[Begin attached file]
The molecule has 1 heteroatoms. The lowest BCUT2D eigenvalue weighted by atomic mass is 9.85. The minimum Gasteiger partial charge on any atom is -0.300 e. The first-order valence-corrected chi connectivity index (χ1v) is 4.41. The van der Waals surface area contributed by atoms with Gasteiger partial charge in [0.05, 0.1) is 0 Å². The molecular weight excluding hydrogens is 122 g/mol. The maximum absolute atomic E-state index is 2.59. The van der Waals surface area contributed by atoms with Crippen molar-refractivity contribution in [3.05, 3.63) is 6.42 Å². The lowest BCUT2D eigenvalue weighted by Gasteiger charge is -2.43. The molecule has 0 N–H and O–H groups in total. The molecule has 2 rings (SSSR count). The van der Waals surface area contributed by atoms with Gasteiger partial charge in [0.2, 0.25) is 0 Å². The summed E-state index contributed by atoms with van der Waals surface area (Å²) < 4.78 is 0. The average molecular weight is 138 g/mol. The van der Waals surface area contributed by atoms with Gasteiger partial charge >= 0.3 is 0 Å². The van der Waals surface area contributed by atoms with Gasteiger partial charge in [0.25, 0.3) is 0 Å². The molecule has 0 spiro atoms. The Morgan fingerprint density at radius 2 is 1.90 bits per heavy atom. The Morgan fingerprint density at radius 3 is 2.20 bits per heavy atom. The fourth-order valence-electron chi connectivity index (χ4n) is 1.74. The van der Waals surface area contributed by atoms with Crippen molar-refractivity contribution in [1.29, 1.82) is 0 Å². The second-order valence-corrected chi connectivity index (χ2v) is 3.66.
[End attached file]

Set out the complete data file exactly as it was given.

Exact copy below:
The molecule has 1 heteroatoms. The lowest BCUT2D eigenvalue weighted by atomic mass is 9.85. The minimum Gasteiger partial charge on any atom is -0.300 e. The first-order valence-corrected chi connectivity index (χ1v) is 4.41. The van der Waals surface area contributed by atoms with Gasteiger partial charge in [0.05, 0.1) is 0 Å². The molecular weight excluding hydrogens is 122 g/mol. The maximum absolute atomic E-state index is 2.59. The van der Waals surface area contributed by atoms with Crippen molar-refractivity contribution in [3.05, 3.63) is 6.42 Å². The lowest BCUT2D eigenvalue weighted by Gasteiger charge is -2.43. The molecule has 0 N–H and O–H groups in total. The molecule has 2 rings (SSSR count). The van der Waals surface area contributed by atoms with Gasteiger partial charge in [0.2, 0.25) is 0 Å². The summed E-state index contributed by atoms with van der Waals surface area (Å²) < 4.78 is 0. The average molecular weight is 138 g/mol. The van der Waals surface area contributed by atoms with Gasteiger partial charge >= 0.3 is 0 Å². The van der Waals surface area contributed by atoms with Gasteiger partial charge in [0.25, 0.3) is 0 Å². The molecule has 0 spiro atoms. The Morgan fingerprint density at radius 2 is 1.90 bits per heavy atom. The Morgan fingerprint density at radius 3 is 2.20 bits per heavy atom. The fourth-order valence-electron chi connectivity index (χ4n) is 1.74. The van der Waals surface area contributed by atoms with Crippen molar-refractivity contribution in [1.29, 1.82) is 0 Å². The second-order valence-corrected chi connectivity index (χ2v) is 3.66.